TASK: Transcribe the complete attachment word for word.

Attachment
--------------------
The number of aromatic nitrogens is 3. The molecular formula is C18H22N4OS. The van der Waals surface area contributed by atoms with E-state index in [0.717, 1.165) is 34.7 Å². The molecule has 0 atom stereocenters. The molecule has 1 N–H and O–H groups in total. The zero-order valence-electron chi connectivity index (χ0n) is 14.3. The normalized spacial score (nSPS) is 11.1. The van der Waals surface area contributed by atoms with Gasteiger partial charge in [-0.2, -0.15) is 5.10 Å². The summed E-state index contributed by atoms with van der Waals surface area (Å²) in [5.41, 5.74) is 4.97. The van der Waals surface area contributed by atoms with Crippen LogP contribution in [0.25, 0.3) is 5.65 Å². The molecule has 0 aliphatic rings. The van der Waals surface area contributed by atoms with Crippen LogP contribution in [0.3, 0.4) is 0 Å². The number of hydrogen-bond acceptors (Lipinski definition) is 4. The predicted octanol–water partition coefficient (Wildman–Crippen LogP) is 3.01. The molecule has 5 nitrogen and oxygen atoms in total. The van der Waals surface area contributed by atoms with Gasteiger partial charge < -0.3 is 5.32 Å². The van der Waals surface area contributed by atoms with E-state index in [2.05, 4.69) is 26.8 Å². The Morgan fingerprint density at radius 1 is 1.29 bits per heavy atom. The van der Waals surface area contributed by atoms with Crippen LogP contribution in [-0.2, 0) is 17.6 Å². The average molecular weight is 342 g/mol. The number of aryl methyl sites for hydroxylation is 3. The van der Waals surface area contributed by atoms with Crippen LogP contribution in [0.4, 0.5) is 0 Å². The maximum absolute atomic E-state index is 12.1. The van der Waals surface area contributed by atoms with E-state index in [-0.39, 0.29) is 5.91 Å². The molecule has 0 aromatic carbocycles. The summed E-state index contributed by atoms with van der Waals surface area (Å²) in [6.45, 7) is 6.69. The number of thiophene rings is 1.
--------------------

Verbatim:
The number of aromatic nitrogens is 3. The molecular formula is C18H22N4OS. The van der Waals surface area contributed by atoms with E-state index in [0.717, 1.165) is 34.7 Å². The molecule has 0 atom stereocenters. The molecule has 1 N–H and O–H groups in total. The zero-order valence-electron chi connectivity index (χ0n) is 14.3. The normalized spacial score (nSPS) is 11.1. The van der Waals surface area contributed by atoms with Gasteiger partial charge in [-0.2, -0.15) is 5.10 Å². The summed E-state index contributed by atoms with van der Waals surface area (Å²) in [5.41, 5.74) is 4.97. The van der Waals surface area contributed by atoms with Crippen LogP contribution in [0.25, 0.3) is 5.65 Å². The molecule has 0 aliphatic rings. The van der Waals surface area contributed by atoms with Crippen LogP contribution in [0.3, 0.4) is 0 Å². The number of hydrogen-bond acceptors (Lipinski definition) is 4. The predicted octanol–water partition coefficient (Wildman–Crippen LogP) is 3.01. The molecule has 5 nitrogen and oxygen atoms in total. The van der Waals surface area contributed by atoms with Gasteiger partial charge < -0.3 is 5.32 Å². The van der Waals surface area contributed by atoms with E-state index in [2.05, 4.69) is 26.8 Å². The Morgan fingerprint density at radius 1 is 1.29 bits per heavy atom. The van der Waals surface area contributed by atoms with Crippen LogP contribution in [-0.2, 0) is 17.6 Å². The average molecular weight is 342 g/mol. The number of aryl methyl sites for hydroxylation is 3. The van der Waals surface area contributed by atoms with Crippen LogP contribution in [0.4, 0.5) is 0 Å². The maximum absolute atomic E-state index is 12.1. The van der Waals surface area contributed by atoms with E-state index in [-0.39, 0.29) is 5.91 Å². The molecule has 0 aromatic carbocycles. The summed E-state index contributed by atoms with van der Waals surface area (Å²) in [6.45, 7) is 6.69. The number of thiophene rings is 1.